The U.S. Federal Reserve's exit from its ultra-low interest rate policy will take a significant period of time, a San Francisco Fed economist said in a paper published on Monday.
Downplaying the inflationary implications of the Fed's unconventional easing measures, Glenn Rudebusch, the regional central bank's associate director of research, indicated the Fed is not inclined to tighten policy any time soon.
Many predict that the economy will take years to return to full employment and that inflation will remain very low, Rudebusch wrote. If so, it seems likely that the Fed's exit from the current accommodative stance of monetary policy will take a significant period of time.
That view reflects the thinking of San Francisco Fed President Janet Yellen, widely seen as one of the biggest monetary doves on the U.S. central bank's policy-setting Federal Open Market Committee.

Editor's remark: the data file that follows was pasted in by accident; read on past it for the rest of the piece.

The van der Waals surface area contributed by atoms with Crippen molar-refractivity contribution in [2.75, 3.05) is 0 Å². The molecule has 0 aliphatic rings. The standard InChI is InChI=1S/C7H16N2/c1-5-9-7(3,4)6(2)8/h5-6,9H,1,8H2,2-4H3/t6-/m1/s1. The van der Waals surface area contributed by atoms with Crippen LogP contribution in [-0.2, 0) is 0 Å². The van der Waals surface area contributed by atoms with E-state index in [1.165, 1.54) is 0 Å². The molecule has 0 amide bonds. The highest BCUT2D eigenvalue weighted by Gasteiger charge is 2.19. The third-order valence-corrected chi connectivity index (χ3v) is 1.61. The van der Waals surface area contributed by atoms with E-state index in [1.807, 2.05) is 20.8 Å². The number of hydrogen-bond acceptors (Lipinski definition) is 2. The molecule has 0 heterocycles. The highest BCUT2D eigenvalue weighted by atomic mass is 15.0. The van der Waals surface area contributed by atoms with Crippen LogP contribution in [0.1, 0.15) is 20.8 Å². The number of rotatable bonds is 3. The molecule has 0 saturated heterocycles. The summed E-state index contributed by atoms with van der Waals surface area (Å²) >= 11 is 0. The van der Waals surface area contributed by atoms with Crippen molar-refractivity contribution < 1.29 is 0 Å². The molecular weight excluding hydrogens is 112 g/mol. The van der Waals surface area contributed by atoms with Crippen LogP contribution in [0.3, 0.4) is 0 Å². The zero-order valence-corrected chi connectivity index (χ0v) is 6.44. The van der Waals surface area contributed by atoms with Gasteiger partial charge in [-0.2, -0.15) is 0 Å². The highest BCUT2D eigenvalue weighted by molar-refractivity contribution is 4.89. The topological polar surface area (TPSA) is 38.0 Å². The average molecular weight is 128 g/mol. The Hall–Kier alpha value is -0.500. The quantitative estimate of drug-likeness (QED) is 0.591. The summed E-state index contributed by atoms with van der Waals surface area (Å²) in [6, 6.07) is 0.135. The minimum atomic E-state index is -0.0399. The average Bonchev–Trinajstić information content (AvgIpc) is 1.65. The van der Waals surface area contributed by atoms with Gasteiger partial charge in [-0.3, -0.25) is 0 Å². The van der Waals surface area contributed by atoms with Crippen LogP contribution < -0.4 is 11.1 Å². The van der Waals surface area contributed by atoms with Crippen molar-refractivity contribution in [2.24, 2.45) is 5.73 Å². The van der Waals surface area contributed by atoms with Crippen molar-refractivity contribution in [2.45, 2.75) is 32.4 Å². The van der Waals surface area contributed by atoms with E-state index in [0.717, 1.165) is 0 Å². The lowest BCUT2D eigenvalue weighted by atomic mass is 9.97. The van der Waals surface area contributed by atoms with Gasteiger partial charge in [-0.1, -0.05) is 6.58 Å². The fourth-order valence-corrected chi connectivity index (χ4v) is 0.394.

Her approach to policy, which is closely aligned with that of Chairman Ben Bernanke, might soon become even more influential, since President Barack Obama recently nominated Yellen to take over from Donald Kohn as Fed Vice Chairman. Her appointment is pending Senate approval.
In response to the most severe financial crisis in generations, the Fed not only chopped interest rates down to almost zero but also undertook a wide array of emergency steps, including large scale purchases of long-term Treasury and mortgage bonds.
In the process, outstanding Fed credit to the banking system, known in the markets as the central bank's balance sheet, expanded sharply to around $2.3 trillion.
Yet Rudebusch argues that the large sums have few implications for inflation for as long as banks are reluctant to lend and demand for credit is scant.
The doubling of the Fed's balance sheet has had no discernible effect on long-run inflation expectations, he said.
Given predictions for the jobless rate to come down only slowly and inflation to remain low, there is little need to raise the (federal) funds rate target above its zero lower bound any time soon, Rudebusch says.